Now fast for­ward 53 years, to 1999. While work­ing on Fan­ta­sia 2000, Walt Dis­ney’s nephew redis­cov­ered the project and 17 sec­onds of orig­i­nal ani­ma­tion. Using this clip and the orig­i­nal sto­ry­boards, 25 ani­ma­tors brought the film to com­ple­tion and pre­miered it at The New York Film Fes­ti­val in 2003. Des­ti­no would receive an Oscar nom­i­na­tion for the Best Ani­mat­ed Short Film, among oth­er plau­dits from crit­ics.

The clip runs 6+ min­utes and fea­tures music writ­ten by Mex­i­can song­writer Arman­do Dominguez and per­formed by Dora Luz. You will find the video housed in the Ani­ma­tion sec­tion of our col­lec­tion of Free Movies Online, which now lists 420 films.

NPR has more on the Dis­ney-Dalí col­lab­o­ra­tion. Lis­ten to their audio report here. H/T Con­stance for the good tip on our Face­book page.

If you would like to sign up for Open Culture’s free email newslet­ter, please find it here. Or fol­low our posts on Threads, Face­book, BlueSky or Mastodon.

If you would like to sup­port the mis­sion of Open Cul­ture, con­sid­er mak­ing a dona­tion to our site. It’s hard to rely 100% on ads, and your con­tri­bu­tions will help us con­tin­ue pro­vid­ing the best free cul­tur­al and edu­ca­tion­al mate­ri­als to learn­ers every­where. You can con­tribute through Pay­Pal, Patre­on, and Ven­mo (@openculture). Thanks!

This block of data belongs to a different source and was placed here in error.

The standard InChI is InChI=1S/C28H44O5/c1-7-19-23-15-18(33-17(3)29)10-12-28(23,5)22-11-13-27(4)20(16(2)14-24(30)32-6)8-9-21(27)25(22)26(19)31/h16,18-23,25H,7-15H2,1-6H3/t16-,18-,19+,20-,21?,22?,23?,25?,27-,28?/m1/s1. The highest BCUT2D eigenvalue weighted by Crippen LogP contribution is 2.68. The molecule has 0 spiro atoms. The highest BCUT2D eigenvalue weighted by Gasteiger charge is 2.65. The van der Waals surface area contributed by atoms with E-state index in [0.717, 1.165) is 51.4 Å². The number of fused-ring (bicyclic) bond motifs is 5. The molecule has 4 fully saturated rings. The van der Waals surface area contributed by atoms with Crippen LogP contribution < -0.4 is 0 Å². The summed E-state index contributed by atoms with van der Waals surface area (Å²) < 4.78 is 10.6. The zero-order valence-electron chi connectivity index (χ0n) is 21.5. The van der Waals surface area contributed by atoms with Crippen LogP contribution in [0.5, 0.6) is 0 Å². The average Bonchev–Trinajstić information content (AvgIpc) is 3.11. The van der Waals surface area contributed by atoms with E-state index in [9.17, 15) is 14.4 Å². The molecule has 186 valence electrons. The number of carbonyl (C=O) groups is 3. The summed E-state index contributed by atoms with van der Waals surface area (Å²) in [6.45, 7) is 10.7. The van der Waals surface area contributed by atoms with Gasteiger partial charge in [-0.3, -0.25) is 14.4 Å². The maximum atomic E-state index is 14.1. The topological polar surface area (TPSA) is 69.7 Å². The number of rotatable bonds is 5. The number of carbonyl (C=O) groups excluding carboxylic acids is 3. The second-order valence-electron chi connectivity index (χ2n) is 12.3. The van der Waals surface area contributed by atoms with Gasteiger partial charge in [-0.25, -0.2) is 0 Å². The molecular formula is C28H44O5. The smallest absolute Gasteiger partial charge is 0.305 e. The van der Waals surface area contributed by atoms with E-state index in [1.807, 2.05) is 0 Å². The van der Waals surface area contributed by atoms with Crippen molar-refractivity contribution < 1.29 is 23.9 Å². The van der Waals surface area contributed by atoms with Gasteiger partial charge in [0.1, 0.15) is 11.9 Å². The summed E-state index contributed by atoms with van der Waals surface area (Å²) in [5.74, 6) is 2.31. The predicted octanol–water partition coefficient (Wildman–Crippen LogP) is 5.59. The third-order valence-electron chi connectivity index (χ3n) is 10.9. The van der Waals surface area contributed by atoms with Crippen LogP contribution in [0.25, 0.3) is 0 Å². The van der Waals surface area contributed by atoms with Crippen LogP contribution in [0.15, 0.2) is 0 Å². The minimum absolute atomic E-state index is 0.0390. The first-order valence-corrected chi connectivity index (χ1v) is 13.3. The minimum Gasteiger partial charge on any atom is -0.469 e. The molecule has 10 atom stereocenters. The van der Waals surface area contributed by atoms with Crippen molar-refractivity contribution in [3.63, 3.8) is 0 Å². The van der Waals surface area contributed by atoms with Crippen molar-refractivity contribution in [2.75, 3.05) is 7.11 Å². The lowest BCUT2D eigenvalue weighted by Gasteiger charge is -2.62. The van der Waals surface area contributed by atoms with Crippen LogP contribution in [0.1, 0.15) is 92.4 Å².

Relat­ed Con­tent:

Sal­vador Dali Appears on “What’s My Line? in 1952

Alfred Hitch­cock Recalls Work­ing with Sal­vador Dali on Spell­bound

Un Chien Andalou: Revis­it­ing Buñuel and Dalí’s Sur­re­al­ist Film

How Walt Dis­ney Car­toons Are Made

Walt Dis­ney Presents the Super Car­toon Cam­era

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The MIT “Checker Shadow Illusion” Brought to Life

The video you’re watch­ing is a real-life demon­stra­tion of an opti­cal illu­sion devel­oped in 1995 by Edward Adel­son, a pro­fes­sor in MIT’s Depart­ment of Brain and Cog­ni­tive Sci­ences. The Check­er Shad­ow Illu­sion, as Adel­son calls it, shows that our “visu­al sys­tem is not very good at being a phys­i­cal light meter.” But more impor­tant­ly, the opti­cal illu­sion offers impor­tant insight into how our visu­al sys­tem tries to break down “image infor­ma­tion into mean­ing­ful com­po­nents, and there­by per­ceive the nature of the objects in view.” Adel­son’s full expla­na­tion of the illu­sion and what it reveals appears below the jump (or here). H/T 3 Quarks Dai­ly


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Open Culture was founded by Dan Colman.